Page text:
• If you can’t hear your recovery directions, you won’t know how to care for yourself as you recover at home. If you can’t hear the instructions (and particularly if you’re not aware that you aren’t hearing your instructions properly), you’re more likely to reinjure yourself.

Let’s say, for example, you’ve recently undergone surgery to replace your knee. Maybe you’re not supposed to take a shower for three weeks but you thought your doctor said three days. And you might find yourself back in the hospital with a severe infection.

Keeping track of your hearing aids

At first glance, the solution here may seem simple: you just need to wear your hearing aids! Sadly, in the early stages of hearing loss, it frequently goes unnoticed because of how gradually it develops. The solution here is to make an appointment for a hearing exam with us.

Even after you’ve taken the measures and invested in a set of hearing aids, there’s still the chance you may lose them. It’s often a chaotic scene when you need to go in for a hospital stay. So the probability of losing your hearing aid is absolutely present. Knowing how to handle hearing aids during a hospital stay can help you remain involved in your care.

Tips for preparing for a hospital visit when you have hearing loss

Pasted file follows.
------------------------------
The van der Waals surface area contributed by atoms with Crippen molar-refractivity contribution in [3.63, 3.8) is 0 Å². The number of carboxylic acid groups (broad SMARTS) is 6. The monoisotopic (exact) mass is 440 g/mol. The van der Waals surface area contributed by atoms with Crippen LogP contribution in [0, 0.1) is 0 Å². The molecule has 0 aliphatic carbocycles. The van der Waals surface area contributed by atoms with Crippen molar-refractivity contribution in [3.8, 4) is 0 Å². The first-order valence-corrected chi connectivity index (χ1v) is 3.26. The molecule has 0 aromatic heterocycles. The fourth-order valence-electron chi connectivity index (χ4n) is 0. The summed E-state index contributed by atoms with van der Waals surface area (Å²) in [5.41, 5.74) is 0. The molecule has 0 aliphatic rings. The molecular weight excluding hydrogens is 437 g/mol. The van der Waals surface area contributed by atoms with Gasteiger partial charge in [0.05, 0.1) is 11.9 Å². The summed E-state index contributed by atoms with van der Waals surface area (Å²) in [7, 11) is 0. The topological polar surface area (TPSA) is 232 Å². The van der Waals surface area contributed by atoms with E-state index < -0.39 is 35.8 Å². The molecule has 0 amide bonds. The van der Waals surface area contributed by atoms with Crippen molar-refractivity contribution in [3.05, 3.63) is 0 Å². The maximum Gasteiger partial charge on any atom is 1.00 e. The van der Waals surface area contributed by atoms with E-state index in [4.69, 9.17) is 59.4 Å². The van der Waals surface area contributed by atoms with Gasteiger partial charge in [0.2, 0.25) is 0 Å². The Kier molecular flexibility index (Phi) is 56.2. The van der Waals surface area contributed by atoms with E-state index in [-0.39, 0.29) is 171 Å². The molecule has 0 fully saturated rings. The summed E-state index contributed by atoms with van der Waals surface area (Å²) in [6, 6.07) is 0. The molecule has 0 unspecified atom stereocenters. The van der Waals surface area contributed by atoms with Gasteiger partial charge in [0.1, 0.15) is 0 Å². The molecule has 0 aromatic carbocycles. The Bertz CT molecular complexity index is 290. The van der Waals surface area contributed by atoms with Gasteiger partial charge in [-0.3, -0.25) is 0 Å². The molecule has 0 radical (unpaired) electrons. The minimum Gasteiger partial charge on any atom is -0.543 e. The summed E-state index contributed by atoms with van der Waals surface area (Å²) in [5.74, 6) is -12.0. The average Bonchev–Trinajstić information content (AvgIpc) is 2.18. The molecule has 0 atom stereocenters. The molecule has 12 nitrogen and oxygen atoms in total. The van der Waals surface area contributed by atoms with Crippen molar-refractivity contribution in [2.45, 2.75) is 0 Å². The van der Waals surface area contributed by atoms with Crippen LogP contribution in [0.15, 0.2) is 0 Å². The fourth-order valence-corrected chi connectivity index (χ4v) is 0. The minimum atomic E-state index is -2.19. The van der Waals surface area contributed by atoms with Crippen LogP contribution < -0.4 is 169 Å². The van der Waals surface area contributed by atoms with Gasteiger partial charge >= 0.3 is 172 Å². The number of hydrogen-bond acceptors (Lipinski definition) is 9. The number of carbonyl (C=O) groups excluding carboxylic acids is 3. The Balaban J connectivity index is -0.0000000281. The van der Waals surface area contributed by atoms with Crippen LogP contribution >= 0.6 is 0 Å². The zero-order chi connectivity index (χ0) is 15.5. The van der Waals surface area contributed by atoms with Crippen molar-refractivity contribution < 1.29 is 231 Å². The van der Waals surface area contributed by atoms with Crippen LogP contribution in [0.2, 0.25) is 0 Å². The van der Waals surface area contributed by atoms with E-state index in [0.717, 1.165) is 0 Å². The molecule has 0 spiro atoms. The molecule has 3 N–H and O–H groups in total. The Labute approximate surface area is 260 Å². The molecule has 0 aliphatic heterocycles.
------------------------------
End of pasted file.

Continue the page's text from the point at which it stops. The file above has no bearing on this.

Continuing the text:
Knowing how to prepare for a hospital stay when you’re dealing with hearing loss can avert a lot of headaches (and other discomfort) in the future. Here are a few basic things you can do:

  • Make sure that the hospital staff is aware of your hearing loss. The more educated you are about your hearing loss, the less likelihood there is for a miscommunication to occur.
  • Keep your eye on your battery’s charge. Keep your hearing aid charged and bring spares if needed.
  • Use your hearing aids when you can, and put them in their case when you aren’t wearing them.
  • Don’t forget your case. It’s very important to have a case for your hearing aids. They will be able to be better cared for that way.
  • Encourage your loved ones to advocate on your behalf. You should always be advocating on your own behalf in a hospital setting.

Communication with the hospital at every stage is the trick here. Make sure you’re telling your nurses and doctors about your hearing loss.

Hearing loss can cause health problems

So perhaps it’s time to stop thinking of hearing health and your general wellness as two completely different things. After all your general health can be considerably affected by your hearing. In many ways, hearing loss is the same as a broken arm, in that each of these health problems calls for prompt treatment in order to avoid possible complications.

The power to avoid Tom’s fate is in your hands. Keep your hearing aids close the next time you have to go in for a hospital stay.

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The site information is for educational and informational purposes only and does not constitute medical advice. To receive personalized advice or treatment, schedule an appointment.